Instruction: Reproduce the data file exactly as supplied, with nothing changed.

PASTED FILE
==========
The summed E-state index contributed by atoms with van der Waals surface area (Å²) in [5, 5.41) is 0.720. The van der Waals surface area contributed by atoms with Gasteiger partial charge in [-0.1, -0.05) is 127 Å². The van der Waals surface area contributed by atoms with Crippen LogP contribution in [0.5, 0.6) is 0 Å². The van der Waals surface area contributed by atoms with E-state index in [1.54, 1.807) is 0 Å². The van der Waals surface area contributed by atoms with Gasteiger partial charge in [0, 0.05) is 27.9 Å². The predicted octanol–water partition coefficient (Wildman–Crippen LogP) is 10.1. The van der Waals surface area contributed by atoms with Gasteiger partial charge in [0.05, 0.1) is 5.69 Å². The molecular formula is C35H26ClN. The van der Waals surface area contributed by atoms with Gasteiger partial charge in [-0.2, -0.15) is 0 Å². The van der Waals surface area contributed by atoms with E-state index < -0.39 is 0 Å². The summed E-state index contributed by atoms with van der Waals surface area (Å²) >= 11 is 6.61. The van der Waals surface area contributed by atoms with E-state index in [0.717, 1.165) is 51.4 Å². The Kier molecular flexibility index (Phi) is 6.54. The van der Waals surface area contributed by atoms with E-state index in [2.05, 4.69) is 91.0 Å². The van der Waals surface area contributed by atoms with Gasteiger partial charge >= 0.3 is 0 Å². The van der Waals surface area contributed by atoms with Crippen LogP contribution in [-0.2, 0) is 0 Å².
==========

The summed E-state index contributed by atoms with van der Waals surface area (Å²) in [5, 5.41) is 0.720. The van der Waals surface area contributed by atoms with Gasteiger partial charge in [-0.1, -0.05) is 127 Å². The van der Waals surface area contributed by atoms with Crippen LogP contribution in [0.5, 0.6) is 0 Å². The van der Waals surface area contributed by atoms with E-state index in [1.54, 1.807) is 0 Å². The van der Waals surface area contributed by atoms with Gasteiger partial charge in [0, 0.05) is 27.9 Å². The predicted octanol–water partition coefficient (Wildman–Crippen LogP) is 10.1. The van der Waals surface area contributed by atoms with Gasteiger partial charge in [0.05, 0.1) is 5.69 Å². The molecular formula is C35H26ClN. The van der Waals surface area contributed by atoms with Gasteiger partial charge in [-0.2, -0.15) is 0 Å². The van der Waals surface area contributed by atoms with E-state index < -0.39 is 0 Å². The summed E-state index contributed by atoms with van der Waals surface area (Å²) >= 11 is 6.61. The van der Waals surface area contributed by atoms with E-state index in [0.717, 1.165) is 51.4 Å². The Kier molecular flexibility index (Phi) is 6.54. The van der Waals surface area contributed by atoms with E-state index in [2.05, 4.69) is 91.0 Å². The van der Waals surface area contributed by atoms with Gasteiger partial charge >= 0.3 is 0 Å². The van der Waals surface area contributed by atoms with Crippen LogP contribution in [-0.2, 0) is 0 Å².